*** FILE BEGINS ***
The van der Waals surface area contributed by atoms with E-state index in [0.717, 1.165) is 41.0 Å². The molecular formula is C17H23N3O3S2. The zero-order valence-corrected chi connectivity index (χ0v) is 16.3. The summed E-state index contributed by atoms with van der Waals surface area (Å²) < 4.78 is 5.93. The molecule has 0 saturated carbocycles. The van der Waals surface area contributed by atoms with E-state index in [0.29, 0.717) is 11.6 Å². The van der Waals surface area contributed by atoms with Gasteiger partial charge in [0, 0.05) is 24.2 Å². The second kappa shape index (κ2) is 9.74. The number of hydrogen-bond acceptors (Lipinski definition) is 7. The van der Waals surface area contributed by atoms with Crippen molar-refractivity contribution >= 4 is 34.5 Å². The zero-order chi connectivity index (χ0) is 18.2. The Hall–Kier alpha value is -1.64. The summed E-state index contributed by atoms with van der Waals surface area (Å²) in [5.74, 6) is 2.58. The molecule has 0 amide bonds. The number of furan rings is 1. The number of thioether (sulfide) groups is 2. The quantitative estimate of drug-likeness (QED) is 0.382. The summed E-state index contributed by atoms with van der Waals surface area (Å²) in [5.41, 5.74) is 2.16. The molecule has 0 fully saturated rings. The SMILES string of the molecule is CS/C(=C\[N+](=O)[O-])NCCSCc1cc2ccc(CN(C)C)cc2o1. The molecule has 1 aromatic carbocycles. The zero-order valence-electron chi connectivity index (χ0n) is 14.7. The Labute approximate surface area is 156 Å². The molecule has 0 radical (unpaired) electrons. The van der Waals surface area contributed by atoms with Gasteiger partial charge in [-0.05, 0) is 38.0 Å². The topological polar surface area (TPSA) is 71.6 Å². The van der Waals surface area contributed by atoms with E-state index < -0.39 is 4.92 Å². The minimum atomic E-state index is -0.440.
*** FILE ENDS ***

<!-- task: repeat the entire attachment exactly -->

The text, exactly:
The van der Waals surface area contributed by atoms with E-state index in [0.717, 1.165) is 41.0 Å². The molecular formula is C17H23N3O3S2. The zero-order valence-corrected chi connectivity index (χ0v) is 16.3. The summed E-state index contributed by atoms with van der Waals surface area (Å²) < 4.78 is 5.93. The molecule has 0 saturated carbocycles. The van der Waals surface area contributed by atoms with E-state index in [0.29, 0.717) is 11.6 Å². The van der Waals surface area contributed by atoms with Gasteiger partial charge in [0, 0.05) is 24.2 Å². The second kappa shape index (κ2) is 9.74. The number of hydrogen-bond acceptors (Lipinski definition) is 7. The van der Waals surface area contributed by atoms with Crippen molar-refractivity contribution >= 4 is 34.5 Å². The zero-order chi connectivity index (χ0) is 18.2. The Hall–Kier alpha value is -1.64. The summed E-state index contributed by atoms with van der Waals surface area (Å²) in [5.74, 6) is 2.58. The molecule has 0 amide bonds. The number of furan rings is 1. The number of thioether (sulfide) groups is 2. The quantitative estimate of drug-likeness (QED) is 0.382. The summed E-state index contributed by atoms with van der Waals surface area (Å²) in [5.41, 5.74) is 2.16. The molecule has 0 fully saturated rings. The SMILES string of the molecule is CS/C(=C\[N+](=O)[O-])NCCSCc1cc2ccc(CN(C)C)cc2o1. The molecule has 1 aromatic carbocycles. The zero-order valence-electron chi connectivity index (χ0n) is 14.7. The Labute approximate surface area is 156 Å². The molecule has 0 radical (unpaired) electrons. The van der Waals surface area contributed by atoms with Gasteiger partial charge in [-0.05, 0) is 38.0 Å². The topological polar surface area (TPSA) is 71.6 Å². The van der Waals surface area contributed by atoms with E-state index < -0.39 is 4.92 Å². The minimum atomic E-state index is -0.440.